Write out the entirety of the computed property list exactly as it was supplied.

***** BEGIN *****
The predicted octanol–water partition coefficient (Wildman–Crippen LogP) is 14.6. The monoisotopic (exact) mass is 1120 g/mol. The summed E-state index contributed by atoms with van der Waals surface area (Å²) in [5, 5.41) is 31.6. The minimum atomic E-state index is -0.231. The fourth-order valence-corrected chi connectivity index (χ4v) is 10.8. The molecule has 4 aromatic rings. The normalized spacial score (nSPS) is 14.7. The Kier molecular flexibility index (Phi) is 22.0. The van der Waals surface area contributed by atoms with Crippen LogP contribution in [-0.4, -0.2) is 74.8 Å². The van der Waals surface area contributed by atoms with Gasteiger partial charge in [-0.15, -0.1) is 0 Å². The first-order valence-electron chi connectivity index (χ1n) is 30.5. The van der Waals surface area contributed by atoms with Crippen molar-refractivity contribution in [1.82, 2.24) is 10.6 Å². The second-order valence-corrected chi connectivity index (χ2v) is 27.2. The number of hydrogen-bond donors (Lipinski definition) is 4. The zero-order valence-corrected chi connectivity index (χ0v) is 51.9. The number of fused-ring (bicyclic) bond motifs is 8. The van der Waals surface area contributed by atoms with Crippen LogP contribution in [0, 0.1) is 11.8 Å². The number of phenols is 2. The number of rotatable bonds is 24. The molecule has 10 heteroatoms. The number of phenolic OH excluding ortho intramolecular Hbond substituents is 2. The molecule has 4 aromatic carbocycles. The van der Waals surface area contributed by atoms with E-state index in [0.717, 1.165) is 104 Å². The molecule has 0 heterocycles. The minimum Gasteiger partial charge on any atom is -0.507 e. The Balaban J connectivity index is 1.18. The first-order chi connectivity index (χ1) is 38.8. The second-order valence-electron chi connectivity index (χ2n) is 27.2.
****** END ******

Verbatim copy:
The predicted octanol–water partition coefficient (Wildman–Crippen LogP) is 14.6. The monoisotopic (exact) mass is 1120 g/mol. The summed E-state index contributed by atoms with van der Waals surface area (Å²) in [5, 5.41) is 31.6. The minimum atomic E-state index is -0.231. The fourth-order valence-corrected chi connectivity index (χ4v) is 10.8. The molecule has 4 aromatic rings. The normalized spacial score (nSPS) is 14.7. The Kier molecular flexibility index (Phi) is 22.0. The van der Waals surface area contributed by atoms with Crippen LogP contribution in [-0.4, -0.2) is 74.8 Å². The van der Waals surface area contributed by atoms with Gasteiger partial charge in [-0.15, -0.1) is 0 Å². The first-order valence-electron chi connectivity index (χ1n) is 30.5. The van der Waals surface area contributed by atoms with Crippen molar-refractivity contribution in [1.82, 2.24) is 10.6 Å². The second-order valence-corrected chi connectivity index (χ2v) is 27.2. The number of hydrogen-bond donors (Lipinski definition) is 4. The zero-order valence-corrected chi connectivity index (χ0v) is 51.9. The number of fused-ring (bicyclic) bond motifs is 8. The van der Waals surface area contributed by atoms with Crippen LogP contribution in [0, 0.1) is 11.8 Å². The number of phenols is 2. The number of rotatable bonds is 24. The molecule has 10 heteroatoms. The number of phenolic OH excluding ortho intramolecular Hbond substituents is 2. The molecule has 4 aromatic carbocycles. The van der Waals surface area contributed by atoms with E-state index in [0.717, 1.165) is 104 Å². The molecule has 0 heterocycles. The minimum Gasteiger partial charge on any atom is -0.507 e. The Balaban J connectivity index is 1.18. The first-order chi connectivity index (χ1) is 38.8. The second-order valence-electron chi connectivity index (χ2n) is 27.2.